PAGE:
Shamrocks players pictured with Eugene Aylwards jersey after the final
Putting victories together, no matter what level is it, proves the true worth of any squad and for that reason alone Shamrocks much decorated manager, Henry Shefflin, was thrilled with Sunday’s senior club All-Ireland win over Borris-Ileigh (Tipperary).
This was Shamrocks eighth victory and first successful defence of the Tommy Moore Cup.
“To win this one was the goal,” Shefflin said straight up. “To put wins back-to-back is something we’ve never done.
“We didn’t speak about it until we got close to the match, but we wanted to do it. We really wanted it, because I think it’s a great sign of any team. To do back-to-back you have to have serious desire and want.”
He insisted that for Shamrocks and the community of Ballyhale, the day was joyous and yet very sad.
“Eugene Aylward’s passing last year gave the players the want and desire,” he continued.
“They wanted to do something special and have that jersey with them. We had a photo inside last year of Eoin’s (Doyle) jersey. Eugene’s jersey, number 19, wasn’t seen all year, but it was inside with us in the dressing-room
“We got a picture with that jersey and the Cup and I think that’s a great reflection of what the lads wanted to achieve today.”
The 10-time All-Ireland medal winner, popularly known as 'King Henry', insisted Shamrocks learned big time from the semi-final win over Slaughtneil (Derry), in particular how to deal with the sweeper system.
“We learned from that,” the former attacker assured.
“In training last Thursday night and last Sunday, we trained for that. We had a bit of work done on that, and I was glad we did.”
Darren Mullen came into his own and cleaned up when Shamrocks countered the opposition’s use of a sweeper. Why?
“Because he is a fabulous hurler,” Shefflin replied.
Shamrocks, he felt, were finding the gears in the first half and third quarter, but they just didn’t get the goal that would drive them on.
“I thought if we scored a goal we might kick on,” he suggested. “The one thing I was afraid of in the lead-up to the match was that Borris-Ileigh have serious momentum behind them.
“They started to get that coming to the end of the second half, but then TJ (Reid) stands up and away we go again. When we really needed him in the last five or six minutes, he came through for us.”
Shefflin revealed that when Shamrocks hand out the jerseys they start with number six, number three, number 11 and number 14 first.
“That is because we say these are our leaders lads, and ye just follow these lads,” he revealed. “That’s what we have. We have that spine there. We're very fortunate to have that spine.”
Greatest of all
And former Hurler of the Year Michael Fennelly, who collected his fifth All-Ireland winners medal on Sunday, is possibly the greatest leader of all.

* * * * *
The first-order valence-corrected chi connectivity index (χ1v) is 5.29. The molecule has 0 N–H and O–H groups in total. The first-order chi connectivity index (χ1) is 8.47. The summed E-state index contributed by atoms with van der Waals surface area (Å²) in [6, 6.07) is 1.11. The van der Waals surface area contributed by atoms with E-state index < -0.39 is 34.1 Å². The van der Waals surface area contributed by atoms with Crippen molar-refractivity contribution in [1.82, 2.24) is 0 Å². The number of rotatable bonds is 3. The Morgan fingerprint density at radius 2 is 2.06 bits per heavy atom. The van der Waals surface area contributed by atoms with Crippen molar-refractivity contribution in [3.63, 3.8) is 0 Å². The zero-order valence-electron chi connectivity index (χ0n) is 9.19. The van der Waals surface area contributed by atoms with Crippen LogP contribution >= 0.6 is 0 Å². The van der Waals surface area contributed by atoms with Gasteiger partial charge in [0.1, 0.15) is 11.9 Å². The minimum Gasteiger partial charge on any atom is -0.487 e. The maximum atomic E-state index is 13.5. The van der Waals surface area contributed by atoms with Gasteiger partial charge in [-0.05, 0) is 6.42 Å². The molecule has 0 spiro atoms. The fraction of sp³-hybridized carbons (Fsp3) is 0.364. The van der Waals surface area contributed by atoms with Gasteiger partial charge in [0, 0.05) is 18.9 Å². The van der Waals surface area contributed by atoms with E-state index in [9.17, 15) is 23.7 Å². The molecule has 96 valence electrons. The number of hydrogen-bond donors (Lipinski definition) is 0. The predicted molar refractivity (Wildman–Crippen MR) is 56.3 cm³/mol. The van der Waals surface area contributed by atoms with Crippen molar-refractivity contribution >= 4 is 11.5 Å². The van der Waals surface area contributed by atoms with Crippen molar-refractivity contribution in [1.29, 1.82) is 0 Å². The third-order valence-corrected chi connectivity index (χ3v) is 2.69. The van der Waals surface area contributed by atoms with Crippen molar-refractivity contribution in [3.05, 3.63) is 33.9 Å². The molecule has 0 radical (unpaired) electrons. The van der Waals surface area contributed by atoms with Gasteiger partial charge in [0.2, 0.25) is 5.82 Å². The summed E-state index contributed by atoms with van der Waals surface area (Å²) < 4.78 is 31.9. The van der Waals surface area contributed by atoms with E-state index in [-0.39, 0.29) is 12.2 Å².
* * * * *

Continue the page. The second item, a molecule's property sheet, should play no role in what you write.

“I thought this time last year that it was his last day, to be honest,” Shefflin said of his commanding centre-back.
“When he got a serious knee injury he was off for four months. I was in contact with him and he was humming and hawing, so I knew there was a glimmer of hope.
“I think he’s minding himself very well. The word has been used before – he’s a warrior. He just keeps in there.
“That long 37-inch hurley swinging over someone’s shoulder to get the flick or a touch in and just the physical strength of the man and the way he’s managed himself with the double jobbing in Offaly and dealing with Johnny Kelly as well is amazing.
“In the last couple of weeks it’s been noticeable, his focus and his performance against Slaughtneil was a little bit off and he wanted to put it right. I thought he was a brilliant rock in the centre of defence today.”
And the young bucks starred too. Corner-back Darragh Corcoran, in particular, was showered with praise by the manager.
“This time last year he was 18 years of age and he didn’t get any championship action,” Shefflin recalled. “He’s really developed. That’s what I’m mindful of the whole time.
“Inter-county is different. You’ve probably 35 top-quality players that are busting a gut to get on a team and are probably very good hurlers and have the opportunity to get a run at a county team.
“I’ve lads who aren’t going to take TJ’s jersey or Michael’s jersey, but they keep coming and coming and coming. That’s what you need – a panel of players.
“ I was delighted when we were playing the Byrne Cup without the county players. Darragh Corcoran was one of the players who stood up for us and he got his opportunity and finished the year strongly.
“That’s what you’re looking for. That’s what you need,” he said.
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